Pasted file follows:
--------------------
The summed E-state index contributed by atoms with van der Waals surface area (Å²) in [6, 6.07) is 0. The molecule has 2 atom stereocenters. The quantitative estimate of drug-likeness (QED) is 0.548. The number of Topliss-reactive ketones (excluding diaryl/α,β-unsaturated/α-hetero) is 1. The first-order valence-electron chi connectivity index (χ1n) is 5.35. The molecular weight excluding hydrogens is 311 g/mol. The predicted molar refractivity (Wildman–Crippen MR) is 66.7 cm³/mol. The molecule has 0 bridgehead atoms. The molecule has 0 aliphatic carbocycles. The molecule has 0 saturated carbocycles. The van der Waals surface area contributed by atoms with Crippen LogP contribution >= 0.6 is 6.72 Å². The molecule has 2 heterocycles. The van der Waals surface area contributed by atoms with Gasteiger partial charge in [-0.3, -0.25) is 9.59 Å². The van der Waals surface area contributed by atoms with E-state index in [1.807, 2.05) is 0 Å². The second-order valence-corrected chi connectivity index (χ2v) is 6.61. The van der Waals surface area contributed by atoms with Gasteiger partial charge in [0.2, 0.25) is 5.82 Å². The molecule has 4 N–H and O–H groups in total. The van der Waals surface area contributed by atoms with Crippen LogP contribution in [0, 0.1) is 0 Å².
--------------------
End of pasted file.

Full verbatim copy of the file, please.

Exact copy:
The summed E-state index contributed by atoms with van der Waals surface area (Å²) in [6, 6.07) is 0. The molecule has 2 atom stereocenters. The quantitative estimate of drug-likeness (QED) is 0.548. The number of Topliss-reactive ketones (excluding diaryl/α,β-unsaturated/α-hetero) is 1. The first-order valence-electron chi connectivity index (χ1n) is 5.35. The molecular weight excluding hydrogens is 311 g/mol. The predicted molar refractivity (Wildman–Crippen MR) is 66.7 cm³/mol. The molecule has 0 bridgehead atoms. The molecule has 0 aliphatic carbocycles. The molecule has 0 saturated carbocycles. The van der Waals surface area contributed by atoms with Crippen LogP contribution >= 0.6 is 6.72 Å². The molecule has 2 heterocycles. The van der Waals surface area contributed by atoms with Gasteiger partial charge in [-0.3, -0.25) is 9.59 Å². The van der Waals surface area contributed by atoms with E-state index in [1.807, 2.05) is 0 Å². The second-order valence-corrected chi connectivity index (χ2v) is 6.61. The van der Waals surface area contributed by atoms with Gasteiger partial charge in [0.2, 0.25) is 5.82 Å². The molecule has 4 N–H and O–H groups in total. The van der Waals surface area contributed by atoms with Crippen LogP contribution in [0, 0.1) is 0 Å².